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4 Steps to Create Your Household Budget

4 Steps to Create Your Household Budget

Create Your Budget

For the majority of Americans, a household budget is an important resource for dispersing our limited income among seemingly unlimited expenses. Creating and maintaining a spending plan energizes some people, but others see it as a daunting chore.

Developing and sticking to a household budget is actually very empowering. Once you have earmarked your income for specific expenses, you can safely plan a meal out and know you’ll still have enough for your car payment. Follow these steps to prepare a budget and take control of your finances.

1. Calculate Your Total Income

Add up the income from all the members of your household. This includes anyone living in your home, including your spouse, children or parents.

Sources of income could include:

  • Wages, salaries and tips
  • Interest and dividends (Interest income can be earned from your bank accounts; dividends may be received if you hold stock in a company.)
  • Rental income (Net rental income is the total amount of money received for rent after expenses for the property have been paid.)
  • Social Security benefits
  • Miscellaneous income (Other income may include gifts received, or money taken from an IRA, 401(k) or pension.)

2. Determine All Expenses

There are really two types of expenses: fixed and discretionary. Fixed expenses (such as a cable bill or rent payment) are due on a regular basis and you typically pay about the same amount each time the bill comes due. Discretionary expenses happen at irregular intervals and fluctuate in cost.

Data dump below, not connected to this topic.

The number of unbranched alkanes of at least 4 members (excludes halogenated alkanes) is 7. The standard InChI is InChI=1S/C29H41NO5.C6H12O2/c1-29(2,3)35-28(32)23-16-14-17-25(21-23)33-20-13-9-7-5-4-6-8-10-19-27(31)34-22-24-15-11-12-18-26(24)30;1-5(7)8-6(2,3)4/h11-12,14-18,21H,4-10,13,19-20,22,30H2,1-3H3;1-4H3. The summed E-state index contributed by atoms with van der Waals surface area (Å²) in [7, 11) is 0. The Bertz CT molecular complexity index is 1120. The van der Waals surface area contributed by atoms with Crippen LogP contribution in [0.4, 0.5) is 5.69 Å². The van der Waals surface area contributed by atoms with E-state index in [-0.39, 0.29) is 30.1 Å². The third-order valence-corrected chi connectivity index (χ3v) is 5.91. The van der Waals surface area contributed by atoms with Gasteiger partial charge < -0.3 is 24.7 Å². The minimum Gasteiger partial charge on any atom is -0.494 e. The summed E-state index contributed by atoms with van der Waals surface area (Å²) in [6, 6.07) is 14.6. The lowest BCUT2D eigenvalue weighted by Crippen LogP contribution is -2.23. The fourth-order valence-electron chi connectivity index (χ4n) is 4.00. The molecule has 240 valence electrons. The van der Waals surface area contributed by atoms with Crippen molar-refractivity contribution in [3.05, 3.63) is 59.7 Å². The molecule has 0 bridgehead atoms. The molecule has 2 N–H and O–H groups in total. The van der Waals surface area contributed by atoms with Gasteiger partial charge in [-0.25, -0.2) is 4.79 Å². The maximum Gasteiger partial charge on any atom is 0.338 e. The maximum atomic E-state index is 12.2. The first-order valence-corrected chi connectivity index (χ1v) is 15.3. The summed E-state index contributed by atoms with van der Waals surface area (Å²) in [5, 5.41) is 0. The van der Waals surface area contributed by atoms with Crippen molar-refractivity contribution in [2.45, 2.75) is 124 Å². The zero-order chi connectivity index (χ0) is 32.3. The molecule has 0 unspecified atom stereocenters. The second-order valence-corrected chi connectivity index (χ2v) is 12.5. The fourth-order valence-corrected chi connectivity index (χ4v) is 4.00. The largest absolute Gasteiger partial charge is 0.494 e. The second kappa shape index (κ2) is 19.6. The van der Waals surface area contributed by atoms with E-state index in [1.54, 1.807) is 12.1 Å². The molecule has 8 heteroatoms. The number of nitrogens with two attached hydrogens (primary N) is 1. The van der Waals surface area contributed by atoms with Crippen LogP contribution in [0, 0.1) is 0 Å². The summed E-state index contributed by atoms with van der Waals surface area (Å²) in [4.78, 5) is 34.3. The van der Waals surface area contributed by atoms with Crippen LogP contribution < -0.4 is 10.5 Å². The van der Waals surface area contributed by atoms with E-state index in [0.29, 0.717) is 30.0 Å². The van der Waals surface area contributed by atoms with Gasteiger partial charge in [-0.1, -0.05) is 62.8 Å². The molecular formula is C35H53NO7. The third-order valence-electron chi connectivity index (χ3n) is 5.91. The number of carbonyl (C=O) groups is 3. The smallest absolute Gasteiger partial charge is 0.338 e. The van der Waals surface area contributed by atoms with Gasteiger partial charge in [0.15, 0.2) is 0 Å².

• Start by entering the fixed expenses in your budget.
  • Next, track your spending for 30 days to see where your discretionary dollars are going. You can either write down what you spend or  review your debit or credit card history.
  • Once you have an idea of your discretionary spending, categorize those expenses and add them to your budget. 

3. Think About Your Goals

Now you have a better picture of how your money is flowing in and out. If you have more money going out than coming in, you should look at areas for adjustment, such as dining out or reducing your cable bill. 

Consider the changes you need to make in your spending so you can move toward your financial goals. For example, if one of your financial goals is to get out of debt, could you reallocate some of your money to pay down an outstanding bill? Perhaps you would like to contribute more toward your retirement account. Are there areas where you can cut back spending to help prepare your finances for retirement?

4. Stick to It

It may take a few months of tracking to establish your budget, so don’t be too hard on yourself at first. Set aside some “fun money” so you won’t feel too deprived or tempted to dip into money reserved for other areas. Remember, your goal is a budget that puts you in control of your spending and gets you to your end goals.

Use the "Small Changes, Big Savings" calculator to see how much you can cut back on your spending by making small adjustments in your daily life. 

Note:

Group annuity contracts are issued by American United Life Insurance Company® (AUL) and registered variable annuity products are distributed by OneAmerica Securities, Inc., a Registered Investment Advisor, Member FINRA, SIPC, One American Square, Indianapolis, IN 46282, 1-877-285-3863. McCready and Keene, Inc. and OneAmerica Retirement Services LLC provide administrative and recordkeeping services and are not brokers/dealers or an investment advisors. Neither AUL, OneAmerica Securities, McCready and Keene, OneAmerica Retirement Services nor their representatives provide tax, legal or investment advice.

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